Currently, with the Dow Jones dividend payout at $697, a yield of 6% would deflate the Dow Jones to 11,616, a bear market decline of 68.4%.  Or in Bear’s Eye View terms; a BEV of -68.4% from its last all-time high of 36,799 from last January 4th.

But the above assumes payouts for the Dow Jones are not reduced.  However, in big deflationary bear markets, such as the one now bearing down on us, dividend payouts are almost always reduced by a large percentage.  Corporations struggling to stay in business routinely cut, or completely eliminate their dividend payouts as a matter of survival. 

As seen in the table below, should payouts for the Dow Jones sink to $350, with a 6% yield, the valuation for the Dow Jones would deflate to 5,833, a bear market decline of 84%.

But with bond yields fated to increase to double-digits, so too will the dividend yield for the Dow Jones in a worst-case scenario.  The table below calculates the valuation for the Dow Jones at the given dividend payouts and yields.

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Yep, the table below tells a sad, sorry story of what happens when so many, place so much trust in the corrupt hands of bunch of a idiots dictating “monetary policy” at the FOMC.  But don’t forget, it was our elected officials, who in 1913 created our infernal Federal-Reserve System.

With all that said, what is happening with the Dow Jones in its current bear box below?  As you can see, it’s coming along just fine, in a bearish sort of manner. 

Keep in mind things could change.  The step sum could begin collapsing next week.  A step sum of 1590 would pretty much close this box.  Then, there is always the possibility that the Dow Jones could turn around, and recouple with its step sum.  Should that happen, this box would become invalid (fail), and we may see the Dow Jones making new all-time highs in the months to come.

As things now stand, I believe the Dow Jones’ last all-time high of January 4th (36,799), will prove to be what is called in Bear’s Eye View terminology: its Terminal Zero (TZ), the last all-time high of a bull market advance.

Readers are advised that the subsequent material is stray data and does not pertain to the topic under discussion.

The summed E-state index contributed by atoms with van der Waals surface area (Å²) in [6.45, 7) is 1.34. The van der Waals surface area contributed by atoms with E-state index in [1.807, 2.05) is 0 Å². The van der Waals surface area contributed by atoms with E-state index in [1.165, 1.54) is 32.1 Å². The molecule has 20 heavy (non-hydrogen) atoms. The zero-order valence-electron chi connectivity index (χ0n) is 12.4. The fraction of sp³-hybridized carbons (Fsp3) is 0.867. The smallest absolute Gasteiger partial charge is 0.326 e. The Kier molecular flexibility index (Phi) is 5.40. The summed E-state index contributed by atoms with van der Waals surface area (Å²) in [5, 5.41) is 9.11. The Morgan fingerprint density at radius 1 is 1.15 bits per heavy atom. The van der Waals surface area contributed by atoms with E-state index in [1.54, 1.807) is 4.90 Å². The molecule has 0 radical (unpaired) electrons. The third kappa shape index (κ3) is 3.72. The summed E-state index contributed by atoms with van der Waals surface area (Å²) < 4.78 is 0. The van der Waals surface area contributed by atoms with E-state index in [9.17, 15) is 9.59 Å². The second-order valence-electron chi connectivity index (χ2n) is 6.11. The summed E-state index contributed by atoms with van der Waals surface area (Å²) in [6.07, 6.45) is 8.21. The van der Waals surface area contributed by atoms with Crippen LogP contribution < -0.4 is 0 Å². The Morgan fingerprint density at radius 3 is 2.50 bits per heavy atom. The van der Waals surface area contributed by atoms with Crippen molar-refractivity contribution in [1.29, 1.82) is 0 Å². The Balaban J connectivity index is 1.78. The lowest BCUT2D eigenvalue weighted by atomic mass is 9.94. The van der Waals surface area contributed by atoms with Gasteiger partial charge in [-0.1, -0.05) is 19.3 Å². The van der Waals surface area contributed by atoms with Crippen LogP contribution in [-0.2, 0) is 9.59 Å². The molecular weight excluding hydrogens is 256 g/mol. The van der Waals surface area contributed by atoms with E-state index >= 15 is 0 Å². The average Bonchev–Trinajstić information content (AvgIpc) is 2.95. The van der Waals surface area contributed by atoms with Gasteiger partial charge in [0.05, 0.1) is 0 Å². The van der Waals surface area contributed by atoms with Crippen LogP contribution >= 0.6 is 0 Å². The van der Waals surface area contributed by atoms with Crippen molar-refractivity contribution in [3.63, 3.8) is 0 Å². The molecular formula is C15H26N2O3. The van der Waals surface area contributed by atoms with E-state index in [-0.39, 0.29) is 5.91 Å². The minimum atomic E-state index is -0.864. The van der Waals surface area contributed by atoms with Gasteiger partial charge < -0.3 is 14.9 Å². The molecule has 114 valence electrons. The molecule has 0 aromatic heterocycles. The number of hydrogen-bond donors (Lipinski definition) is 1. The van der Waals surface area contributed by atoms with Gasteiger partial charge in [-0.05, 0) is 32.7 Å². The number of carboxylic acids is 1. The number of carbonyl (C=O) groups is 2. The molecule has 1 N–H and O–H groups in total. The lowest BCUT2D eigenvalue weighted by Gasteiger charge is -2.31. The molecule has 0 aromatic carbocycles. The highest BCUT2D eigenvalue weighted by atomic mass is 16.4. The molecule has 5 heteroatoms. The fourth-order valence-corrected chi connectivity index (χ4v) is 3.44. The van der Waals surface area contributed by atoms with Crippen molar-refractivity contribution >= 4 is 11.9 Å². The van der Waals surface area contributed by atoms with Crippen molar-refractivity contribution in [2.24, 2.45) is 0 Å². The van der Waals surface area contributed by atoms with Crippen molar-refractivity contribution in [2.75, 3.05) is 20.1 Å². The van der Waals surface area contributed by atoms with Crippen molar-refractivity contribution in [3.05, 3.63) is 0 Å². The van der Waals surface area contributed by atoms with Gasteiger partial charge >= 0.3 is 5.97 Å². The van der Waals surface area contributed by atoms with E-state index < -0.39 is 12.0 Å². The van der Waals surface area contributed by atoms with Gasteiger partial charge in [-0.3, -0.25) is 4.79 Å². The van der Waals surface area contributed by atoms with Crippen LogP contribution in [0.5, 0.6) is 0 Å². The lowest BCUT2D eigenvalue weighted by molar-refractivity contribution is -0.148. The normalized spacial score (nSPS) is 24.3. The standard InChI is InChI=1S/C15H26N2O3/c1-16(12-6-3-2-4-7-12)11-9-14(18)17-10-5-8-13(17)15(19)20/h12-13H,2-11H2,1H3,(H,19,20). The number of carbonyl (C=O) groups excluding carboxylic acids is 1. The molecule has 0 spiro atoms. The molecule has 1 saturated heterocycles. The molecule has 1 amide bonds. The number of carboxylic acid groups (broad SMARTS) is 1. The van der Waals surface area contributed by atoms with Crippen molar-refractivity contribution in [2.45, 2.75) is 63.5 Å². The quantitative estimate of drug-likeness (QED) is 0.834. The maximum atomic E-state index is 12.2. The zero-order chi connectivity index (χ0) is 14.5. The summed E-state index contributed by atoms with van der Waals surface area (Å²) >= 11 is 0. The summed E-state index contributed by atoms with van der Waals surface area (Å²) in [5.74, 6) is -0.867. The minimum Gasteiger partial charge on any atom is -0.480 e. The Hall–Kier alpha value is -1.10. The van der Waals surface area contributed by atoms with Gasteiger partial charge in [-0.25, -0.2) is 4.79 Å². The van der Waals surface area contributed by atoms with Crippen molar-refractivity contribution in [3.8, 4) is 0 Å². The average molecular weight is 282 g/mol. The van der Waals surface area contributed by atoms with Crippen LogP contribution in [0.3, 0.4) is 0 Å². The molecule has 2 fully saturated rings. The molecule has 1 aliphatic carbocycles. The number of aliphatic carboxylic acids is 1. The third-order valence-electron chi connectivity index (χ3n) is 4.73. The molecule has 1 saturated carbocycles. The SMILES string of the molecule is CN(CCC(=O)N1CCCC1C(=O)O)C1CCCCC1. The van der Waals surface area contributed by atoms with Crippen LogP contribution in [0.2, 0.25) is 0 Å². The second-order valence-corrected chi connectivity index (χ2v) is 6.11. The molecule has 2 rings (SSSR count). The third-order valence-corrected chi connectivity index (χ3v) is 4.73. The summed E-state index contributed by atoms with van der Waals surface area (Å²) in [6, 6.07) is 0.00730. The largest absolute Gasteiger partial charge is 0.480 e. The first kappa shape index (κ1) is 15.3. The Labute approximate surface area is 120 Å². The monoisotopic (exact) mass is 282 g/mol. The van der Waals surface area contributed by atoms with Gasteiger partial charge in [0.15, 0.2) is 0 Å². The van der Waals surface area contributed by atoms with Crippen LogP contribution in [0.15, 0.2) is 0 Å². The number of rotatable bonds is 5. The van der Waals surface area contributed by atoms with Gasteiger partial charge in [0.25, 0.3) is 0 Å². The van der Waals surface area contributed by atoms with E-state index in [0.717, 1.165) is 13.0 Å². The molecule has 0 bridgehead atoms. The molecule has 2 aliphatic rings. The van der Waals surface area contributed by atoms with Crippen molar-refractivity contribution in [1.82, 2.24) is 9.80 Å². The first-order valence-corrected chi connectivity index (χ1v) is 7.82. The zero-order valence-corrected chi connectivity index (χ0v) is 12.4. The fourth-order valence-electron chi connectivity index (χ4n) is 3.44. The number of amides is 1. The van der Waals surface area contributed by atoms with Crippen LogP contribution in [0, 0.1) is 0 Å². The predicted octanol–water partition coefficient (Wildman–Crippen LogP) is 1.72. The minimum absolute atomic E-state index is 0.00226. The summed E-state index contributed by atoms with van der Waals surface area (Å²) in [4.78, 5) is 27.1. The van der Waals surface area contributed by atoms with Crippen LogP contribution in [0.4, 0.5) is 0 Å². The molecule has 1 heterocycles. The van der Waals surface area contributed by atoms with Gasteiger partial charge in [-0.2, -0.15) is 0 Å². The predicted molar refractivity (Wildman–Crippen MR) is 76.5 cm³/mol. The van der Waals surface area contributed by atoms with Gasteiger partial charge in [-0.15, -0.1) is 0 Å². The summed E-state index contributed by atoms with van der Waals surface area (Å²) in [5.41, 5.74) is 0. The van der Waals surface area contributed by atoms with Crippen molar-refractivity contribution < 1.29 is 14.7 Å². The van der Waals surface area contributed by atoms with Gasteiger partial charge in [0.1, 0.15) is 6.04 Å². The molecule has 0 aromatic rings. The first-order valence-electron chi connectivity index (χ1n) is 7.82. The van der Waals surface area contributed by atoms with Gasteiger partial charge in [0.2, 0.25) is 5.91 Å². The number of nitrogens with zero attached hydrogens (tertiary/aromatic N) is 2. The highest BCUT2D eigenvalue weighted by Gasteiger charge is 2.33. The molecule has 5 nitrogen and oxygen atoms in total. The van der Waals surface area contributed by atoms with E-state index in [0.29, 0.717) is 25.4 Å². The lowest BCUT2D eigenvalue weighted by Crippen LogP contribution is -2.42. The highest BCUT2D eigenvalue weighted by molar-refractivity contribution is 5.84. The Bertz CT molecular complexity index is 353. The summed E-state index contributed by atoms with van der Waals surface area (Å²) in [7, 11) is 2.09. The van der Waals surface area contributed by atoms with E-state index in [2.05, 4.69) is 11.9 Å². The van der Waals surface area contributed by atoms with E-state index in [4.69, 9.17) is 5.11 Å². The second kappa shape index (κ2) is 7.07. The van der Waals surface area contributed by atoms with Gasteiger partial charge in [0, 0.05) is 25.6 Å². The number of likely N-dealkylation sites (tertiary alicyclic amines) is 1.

As the current bull market began in August 1982 (chart below), a bull market advance that took the Dow Jones from just under 800, to 36,799 forty years later, all due to the “monetary policy” of the idiots in the FOMC, I suspect we’ll see a historic bear box formation in the coming months, maybe lasting a year or more.

An important aspect of all bear boxes is the market psychology of the bulls; that no matter how far the market has fallen, they keep coming back to buy more.  As in April 1930, where the bulls had no reason to expect a massive 89% market decline was upon them, I believe today’s bulls see things that way too. 

And the bulls I’m talking about are the idiots at the FOMC; bulls with unlimited funding due to their ability to create as many dollars, as many trillions-of-dollars they deem necessary to “stabilize market valuations.”  No doubt about it, these idiots are some bad-ass dudes who have earned their street credibility up and down Wall Street.  BUT, in the second half of 2022 are they able to take on Mr Bear in up close and personal, hand-to-hand combat?

This will be the fight of the 21st century: the former self-proclaimed “Masters-of-the-Universe” Vs Mr Bear in a stupendous cage match, with only one of them walking out alive.

* The smart money is betting on Mr Bear. *